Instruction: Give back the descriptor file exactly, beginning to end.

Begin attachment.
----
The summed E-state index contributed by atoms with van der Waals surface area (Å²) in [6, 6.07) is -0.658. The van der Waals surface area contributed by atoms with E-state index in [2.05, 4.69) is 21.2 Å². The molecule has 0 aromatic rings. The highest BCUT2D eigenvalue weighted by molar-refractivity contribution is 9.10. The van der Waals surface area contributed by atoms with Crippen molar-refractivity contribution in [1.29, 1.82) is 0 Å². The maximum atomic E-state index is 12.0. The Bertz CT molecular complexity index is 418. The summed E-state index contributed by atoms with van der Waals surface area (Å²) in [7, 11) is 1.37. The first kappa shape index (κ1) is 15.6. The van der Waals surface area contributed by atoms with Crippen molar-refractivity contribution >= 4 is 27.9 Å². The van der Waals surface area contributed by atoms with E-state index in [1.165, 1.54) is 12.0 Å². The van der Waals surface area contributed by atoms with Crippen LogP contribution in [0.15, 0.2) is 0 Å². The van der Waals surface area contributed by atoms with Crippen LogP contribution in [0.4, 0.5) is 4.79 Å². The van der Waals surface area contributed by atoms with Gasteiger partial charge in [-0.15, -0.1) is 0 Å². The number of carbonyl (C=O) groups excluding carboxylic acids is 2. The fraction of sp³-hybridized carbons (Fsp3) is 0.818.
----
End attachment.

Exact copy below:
The summed E-state index contributed by atoms with van der Waals surface area (Å²) in [6, 6.07) is -0.658. The van der Waals surface area contributed by atoms with E-state index in [2.05, 4.69) is 21.2 Å². The molecule has 0 aromatic rings. The highest BCUT2D eigenvalue weighted by molar-refractivity contribution is 9.10. The van der Waals surface area contributed by atoms with Crippen molar-refractivity contribution in [1.29, 1.82) is 0 Å². The maximum atomic E-state index is 12.0. The Bertz CT molecular complexity index is 418. The summed E-state index contributed by atoms with van der Waals surface area (Å²) in [7, 11) is 1.37. The first kappa shape index (κ1) is 15.6. The van der Waals surface area contributed by atoms with Crippen molar-refractivity contribution >= 4 is 27.9 Å². The van der Waals surface area contributed by atoms with E-state index in [1.165, 1.54) is 12.0 Å². The van der Waals surface area contributed by atoms with Crippen LogP contribution in [0.15, 0.2) is 0 Å². The van der Waals surface area contributed by atoms with Crippen LogP contribution in [0.4, 0.5) is 4.79 Å². The van der Waals surface area contributed by atoms with Gasteiger partial charge in [-0.15, -0.1) is 0 Å². The number of carbonyl (C=O) groups excluding carboxylic acids is 2. The fraction of sp³-hybridized carbons (Fsp3) is 0.818.